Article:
Earlier I was bitching about how another cartoon show portrayed Mega Man all wrong. So when a TV series entirely dedicated and titled after the Blue Bomber appeared, I thought to myself, "Finally, someone got it right." Or did they? Let's see:
- Mega Man is blue? Check.
- Robot Masters? Check.
- Roll? Check.
- One arm cannon? Check.
- Cheesy good vs. evil plot? Check.
- Action? Check.
- Protoman? You bet.
- Copying enemy weapons and using it against them? Hell yeah.
While it's generally YA RLY, at least on the surface, here are some things that sucked:
- The character designs. While they resemble their video game counterparts, all the male Robot Masters and Mega Man himself looked like muscular teenage boys. I don't even want to show you the pictures, because I look at this blog too, and quite frankly I find muscular teenage robot boys in tight outfits kind of unnerving to look at. In Ruby Spears' defense though, their character art is eons better than the American-release box cover art for the games:
- Roll is robot househelp. Bitch should stay in the kitchen and not fight alonside Mega Man, let alone save him from imminent misfortune at the hands of Dr. Wily every now and then. Although, the almost-incest bit in the first episode was kind of funny. Kind of.
- Protoman, while he looked like an enemy (for a short time anyway) in Mega Man 3, is not. In this series he is practically Wily's right-hand man, which is just wrong. Protoman isn't evil; just misunderstood :(
- In the games, when Mega Man defeats a Robot Master, he acquires its ability permanently (obligatory "GET EQUIPPED WITH "BUBBLE LEAD"" goes here) after destroying the enemy, but in the series, he touches a Robot Master for a brief moment and he is able to use their ability, regardless of whether or not the foe has been destroyed. Furthermore, it's additional fuel to the homoerotic fire started by the character designs, but I digress. The powers he acquires are not permanent, as they appear to, uh, disappear after the fight.
- Rush (the robot dog) isn't fucking Scooby-Doo. I have nothing against Scooby-Doo, but I feel as if the creators deliberately made Rush act like Scooby (for what end? To cash in on something?) and it was just lame.
- Mega Man X makes an appearance on the show; furthermore, Mega Man ventures into X's world. This is what Colonel Campbell from Metal Gear Solid would call a "time paradox". As well, the events in Mega Man X are supposed to take place 100 years after the original Mega Man, but some dumbass in the show exclaims that it actually took several centuries. Wow, this is getting almost as bad as Captain N.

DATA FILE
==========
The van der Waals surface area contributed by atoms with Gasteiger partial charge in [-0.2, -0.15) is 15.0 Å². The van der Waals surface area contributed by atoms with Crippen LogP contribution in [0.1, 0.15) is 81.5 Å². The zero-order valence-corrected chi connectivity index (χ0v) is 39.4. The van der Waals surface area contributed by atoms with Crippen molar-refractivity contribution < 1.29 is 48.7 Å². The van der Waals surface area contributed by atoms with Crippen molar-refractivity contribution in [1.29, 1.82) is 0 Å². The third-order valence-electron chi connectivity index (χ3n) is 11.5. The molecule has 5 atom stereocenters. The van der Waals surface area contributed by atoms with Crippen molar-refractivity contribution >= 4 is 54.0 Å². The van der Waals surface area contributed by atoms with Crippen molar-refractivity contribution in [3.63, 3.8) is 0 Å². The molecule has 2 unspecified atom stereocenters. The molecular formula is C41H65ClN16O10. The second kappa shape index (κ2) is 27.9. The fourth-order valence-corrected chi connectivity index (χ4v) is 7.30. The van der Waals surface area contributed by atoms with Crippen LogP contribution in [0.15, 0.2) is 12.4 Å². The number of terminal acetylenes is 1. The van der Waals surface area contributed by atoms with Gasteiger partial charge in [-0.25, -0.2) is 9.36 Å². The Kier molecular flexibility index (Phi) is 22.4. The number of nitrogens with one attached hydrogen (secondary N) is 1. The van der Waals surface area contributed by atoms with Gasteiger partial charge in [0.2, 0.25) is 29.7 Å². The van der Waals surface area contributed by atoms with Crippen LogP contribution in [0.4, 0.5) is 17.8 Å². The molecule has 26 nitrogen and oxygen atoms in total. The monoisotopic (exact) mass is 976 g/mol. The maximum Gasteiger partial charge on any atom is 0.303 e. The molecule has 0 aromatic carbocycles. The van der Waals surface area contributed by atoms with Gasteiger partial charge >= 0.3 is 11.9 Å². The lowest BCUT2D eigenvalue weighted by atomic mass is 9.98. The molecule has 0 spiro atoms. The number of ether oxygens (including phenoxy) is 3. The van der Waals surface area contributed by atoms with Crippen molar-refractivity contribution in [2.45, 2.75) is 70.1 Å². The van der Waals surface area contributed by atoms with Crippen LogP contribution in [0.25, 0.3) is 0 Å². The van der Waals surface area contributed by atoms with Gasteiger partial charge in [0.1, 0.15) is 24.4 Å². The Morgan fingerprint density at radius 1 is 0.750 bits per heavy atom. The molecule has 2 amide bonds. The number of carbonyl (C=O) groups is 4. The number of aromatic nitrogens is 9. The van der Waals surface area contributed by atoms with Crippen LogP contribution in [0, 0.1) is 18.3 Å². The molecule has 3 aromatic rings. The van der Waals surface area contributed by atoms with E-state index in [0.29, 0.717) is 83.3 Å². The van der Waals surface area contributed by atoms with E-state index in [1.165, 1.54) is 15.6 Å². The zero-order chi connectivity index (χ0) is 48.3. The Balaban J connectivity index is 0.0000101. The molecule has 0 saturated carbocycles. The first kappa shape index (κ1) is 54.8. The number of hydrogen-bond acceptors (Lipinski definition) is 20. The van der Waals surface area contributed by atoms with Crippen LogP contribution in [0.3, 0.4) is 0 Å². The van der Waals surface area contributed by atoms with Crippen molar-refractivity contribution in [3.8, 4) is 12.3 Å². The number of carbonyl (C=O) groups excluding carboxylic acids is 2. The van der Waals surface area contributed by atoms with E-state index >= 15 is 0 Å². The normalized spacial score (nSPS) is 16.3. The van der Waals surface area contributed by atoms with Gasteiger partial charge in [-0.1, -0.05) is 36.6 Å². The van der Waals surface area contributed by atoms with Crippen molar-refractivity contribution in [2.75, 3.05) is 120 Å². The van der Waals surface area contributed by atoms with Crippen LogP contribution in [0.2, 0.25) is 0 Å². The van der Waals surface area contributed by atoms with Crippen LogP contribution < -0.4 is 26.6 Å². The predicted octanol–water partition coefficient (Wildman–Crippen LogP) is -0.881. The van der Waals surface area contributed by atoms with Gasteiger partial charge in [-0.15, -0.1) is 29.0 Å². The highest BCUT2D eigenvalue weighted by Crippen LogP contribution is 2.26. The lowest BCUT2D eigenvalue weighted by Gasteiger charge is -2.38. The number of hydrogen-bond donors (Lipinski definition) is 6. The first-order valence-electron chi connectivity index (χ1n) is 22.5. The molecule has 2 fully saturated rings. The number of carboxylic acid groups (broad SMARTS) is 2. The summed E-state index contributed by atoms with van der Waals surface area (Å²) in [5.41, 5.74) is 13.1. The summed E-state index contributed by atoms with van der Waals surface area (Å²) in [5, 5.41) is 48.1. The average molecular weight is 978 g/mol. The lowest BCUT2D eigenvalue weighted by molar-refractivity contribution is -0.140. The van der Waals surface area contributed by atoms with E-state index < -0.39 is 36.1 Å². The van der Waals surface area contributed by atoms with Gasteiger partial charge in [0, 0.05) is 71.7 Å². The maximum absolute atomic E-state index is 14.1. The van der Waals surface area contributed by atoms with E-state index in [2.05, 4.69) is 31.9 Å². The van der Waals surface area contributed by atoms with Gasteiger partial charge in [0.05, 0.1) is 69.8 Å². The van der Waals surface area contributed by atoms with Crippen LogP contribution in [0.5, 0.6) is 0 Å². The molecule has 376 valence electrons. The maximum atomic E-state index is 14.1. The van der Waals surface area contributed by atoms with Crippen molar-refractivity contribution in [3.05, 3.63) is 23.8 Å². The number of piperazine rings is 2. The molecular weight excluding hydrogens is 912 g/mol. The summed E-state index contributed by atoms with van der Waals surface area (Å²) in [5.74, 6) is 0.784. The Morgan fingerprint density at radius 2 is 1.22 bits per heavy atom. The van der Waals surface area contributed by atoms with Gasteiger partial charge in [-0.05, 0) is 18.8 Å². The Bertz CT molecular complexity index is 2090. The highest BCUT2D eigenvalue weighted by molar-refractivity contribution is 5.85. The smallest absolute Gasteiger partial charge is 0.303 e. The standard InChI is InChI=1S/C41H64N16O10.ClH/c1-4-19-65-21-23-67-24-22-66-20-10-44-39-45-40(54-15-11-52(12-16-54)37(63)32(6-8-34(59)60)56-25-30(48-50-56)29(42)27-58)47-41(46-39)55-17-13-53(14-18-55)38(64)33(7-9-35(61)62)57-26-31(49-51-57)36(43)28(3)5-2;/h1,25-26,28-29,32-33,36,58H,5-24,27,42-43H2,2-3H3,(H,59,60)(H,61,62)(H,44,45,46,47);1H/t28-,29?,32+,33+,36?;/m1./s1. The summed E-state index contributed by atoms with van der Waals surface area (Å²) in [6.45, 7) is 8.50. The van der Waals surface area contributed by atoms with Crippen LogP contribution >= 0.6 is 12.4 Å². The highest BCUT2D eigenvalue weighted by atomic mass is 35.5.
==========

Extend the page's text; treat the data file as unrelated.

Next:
- In the show, Dr. Light built some of the Robot Masters (namely, Ice Man, Cut Man, and Guts Man), along with Rock and (his sister) Roll, and they only become evil because Dr. Wily stole them with the help of Protoman. There are several things wrong with this, and this was just the few opening shots of the first episode. Firstly, Mega Man was originally a janitor robot, outfitted with a cannon arm later on because of a need to save the world. Roll is just a house bot like previously mentioned, and Protoman is practically Mega Man's brother (meaning, also created by Dr. Light). Light had absolutely nothing to do with Robot Masters, as Dr. Wily built them all, in hopes of dominating the world.
Also, since we're on the subject of Mega Man anyway...Dear Capcom, stop making Megaman X games because they're absolute shit after X4. Make some Megaman Legends or Tron Bonne or something, and people will love you more. :(
Friday, August 3, 2007
So, I just got done reading all there is to read about 1-18-08 and I must say...JJ Abrams you sonofabitch, just tell us what it is already because many people are starting to lose interest :(
On to the actual post.
I'm not sure if Voltron qualifies as a Saturday morning cartoon because the first time I saw it was in the afternoon. Saturday afternoon. But during one of the reruns it was shown in the morning. Regardless, Voltron is still an animated staple of our childhood, and it was shown on Saturday mornings at one point in time anyway so whatever.
Voltron is actually a combination of a couple of unrelated cartoons from Japan, edited and dubbed for North American audiences. It involves a giant robot named Robert, which forms through the combination of a number of smaller units, fighting whatever monster the villain cooks up for the week. There are actually three different robots, stemming from three different Japanese series; two were shown on TV; and only one worth giving a damn about: